[This was first posted on June 28, 2006] Since its inception almost a year ago, MSNBC's Keith Olbermann has devoted a regular segment on his Countdown show to attacking various people who have gained the Countdown host's derision. The segment, titled "Worst Person in the World," is a strong measure of the MSNBC host's overwhelming bias against conservatives as the segment has served as a launchpad for attacks against conservative figures and positions at a dramatically greater rate than against the left. As reported by the latest Media Reality Check, by a staggeringly lopsided 8 to 1 margin, Olbermann has targeted conservatives, sometimes with substantial venom, while hitting a comparatively miniscule number of liberals.
Olbermann's "Worst Person in the World" segment normally features three nominees, although sometimes fewer, for the title of the same name, with the third place award labeled "Worse," second place labeled "Worser," and the first place award labeled "Worst." His targets have ranged from dumb criminals to politicians and public figures, many of whom have simply made controversial statements upsetting to Olbermann. MRC analysts examined every "Worst Person" segment, beginning with the first installment on June 30, 2005, and ending with June 23, 2006. The total number of nominees counted during the period was 592. Of these, 197, or about one-third, were politically salient figures. Out of these 197 nominees, there were 174, or 88 percent, that featured an attack on a conservative target or ideas, compared with 23 nominees, or 12 percent, that featured an attack on liberal targets or ideas. A list of all politically relevant nominees were compiled for the latest Media Reality Check.
If one focuses strictly on high-profile politicians -- those elected either to a federal or statewide office, including close aides -- the numbers are even more heavily tilted against conservatives. Attacks on Republicans outnumber attacks on Democrats by 25 to 2. Not only was it rare for Olbermann to nominate a liberal for the "Worst Person" dishonor, but he once even referred to former Democratic Senator Max Cleland as "one of the best" during a "Worst Person" segment in which he apologized for the fact that during the same segment the night before, his staff had accidentally displayed Cleland's photo while Olbermann was attacking right-leaning radio host Neal Boortz, whom the Countdown host labeled a "radio babbler" and a "racist."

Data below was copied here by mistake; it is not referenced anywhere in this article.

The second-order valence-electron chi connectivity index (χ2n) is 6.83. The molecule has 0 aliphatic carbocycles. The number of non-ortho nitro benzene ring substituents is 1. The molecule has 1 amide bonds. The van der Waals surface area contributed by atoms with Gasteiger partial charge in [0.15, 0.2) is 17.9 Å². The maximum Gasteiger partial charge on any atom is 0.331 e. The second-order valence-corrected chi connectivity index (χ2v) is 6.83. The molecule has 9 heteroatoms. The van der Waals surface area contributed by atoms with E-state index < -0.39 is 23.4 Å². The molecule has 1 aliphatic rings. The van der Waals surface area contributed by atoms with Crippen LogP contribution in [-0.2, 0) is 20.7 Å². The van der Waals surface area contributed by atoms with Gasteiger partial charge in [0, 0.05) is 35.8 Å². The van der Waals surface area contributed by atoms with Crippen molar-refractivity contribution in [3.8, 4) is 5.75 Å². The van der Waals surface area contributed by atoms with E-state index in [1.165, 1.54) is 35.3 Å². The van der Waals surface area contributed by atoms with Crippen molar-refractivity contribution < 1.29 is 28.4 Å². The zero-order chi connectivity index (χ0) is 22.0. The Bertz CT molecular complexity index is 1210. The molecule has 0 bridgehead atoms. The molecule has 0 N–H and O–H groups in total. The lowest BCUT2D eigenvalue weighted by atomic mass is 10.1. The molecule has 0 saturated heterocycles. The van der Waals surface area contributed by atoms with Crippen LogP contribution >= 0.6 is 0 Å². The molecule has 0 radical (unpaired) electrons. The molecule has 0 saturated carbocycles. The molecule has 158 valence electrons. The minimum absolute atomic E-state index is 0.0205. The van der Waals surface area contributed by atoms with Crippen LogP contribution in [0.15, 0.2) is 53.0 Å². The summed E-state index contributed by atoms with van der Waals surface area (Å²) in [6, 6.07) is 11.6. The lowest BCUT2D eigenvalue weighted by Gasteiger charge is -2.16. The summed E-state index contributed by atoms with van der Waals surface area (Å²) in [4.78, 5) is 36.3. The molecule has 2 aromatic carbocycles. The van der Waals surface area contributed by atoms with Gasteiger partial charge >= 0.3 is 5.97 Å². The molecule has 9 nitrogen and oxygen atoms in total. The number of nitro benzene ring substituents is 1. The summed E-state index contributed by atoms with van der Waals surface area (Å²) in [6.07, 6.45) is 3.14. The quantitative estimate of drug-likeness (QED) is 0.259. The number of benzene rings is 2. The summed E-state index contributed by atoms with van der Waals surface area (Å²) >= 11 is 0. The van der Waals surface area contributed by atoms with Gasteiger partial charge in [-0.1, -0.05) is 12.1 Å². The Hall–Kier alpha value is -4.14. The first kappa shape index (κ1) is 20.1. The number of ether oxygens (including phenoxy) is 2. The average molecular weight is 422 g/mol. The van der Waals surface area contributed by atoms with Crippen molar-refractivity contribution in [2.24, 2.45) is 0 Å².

Olbermann has used these segments to make a number of his more biting insults at conservatives. One of his most outrageous "Worst Person" installments blasted former First Lady Barbara Bush over a donation she made to a Hurricane Katrina relief fund because she required that some of the money be used by schools to buy a software program from her son Neil's company. Without noting that the Bush family had given additional donations to the Katrina fund without any requirement as to how they should be spent, Olbermann snidely took aim at the former First Lady: "You'd think if a woman has reached her 80th birthday she'd understand that if you make a donation to charity, then make the charity give the donation to your son, it's not a damned donation anymore! Barbara Bush, today's 'Worst Person in the World'!"
Although Olbermann once proclaimed that, while it's "naive and old-fashioned" of him, he felt that "you should reserve those terms like 'idiot' exclusively for men" (while defending his choice to call conservative columnist Michelle Malkin a "fool"), apparently he has no problem tagging females with other derogatory labels. After recently turning his "Worst Person" fire toward Malkin, in his first of two shots, he referred to Malkin as "crazier and dumber than we all thought," and on another occasion called her a "nitwit." Well, as Olbermann might say, at least he didn't call her an idiot.
Conservative talk radio host Rush Limbaugh has been a perennial target. The Countdown host has made multiple references to Limbaugh's prescription drug addiction, once quipping that "painkillers wipe out your memory along with your ethics." Olbermann has also taken to mocking the radio host as "comedian Rush Limbaugh." Olbermann also found time to label the American Values Foundation as "homophobes," accused a Utah woman of "bigotry" for opposing the showing of the gay-themed Brokeback Mountain in a local theater, and tagged intelligent design proponents as "the same people who brought you 'the world is flat, the earth is at the center of the universe, and let's burn a scientist at the stake today.'"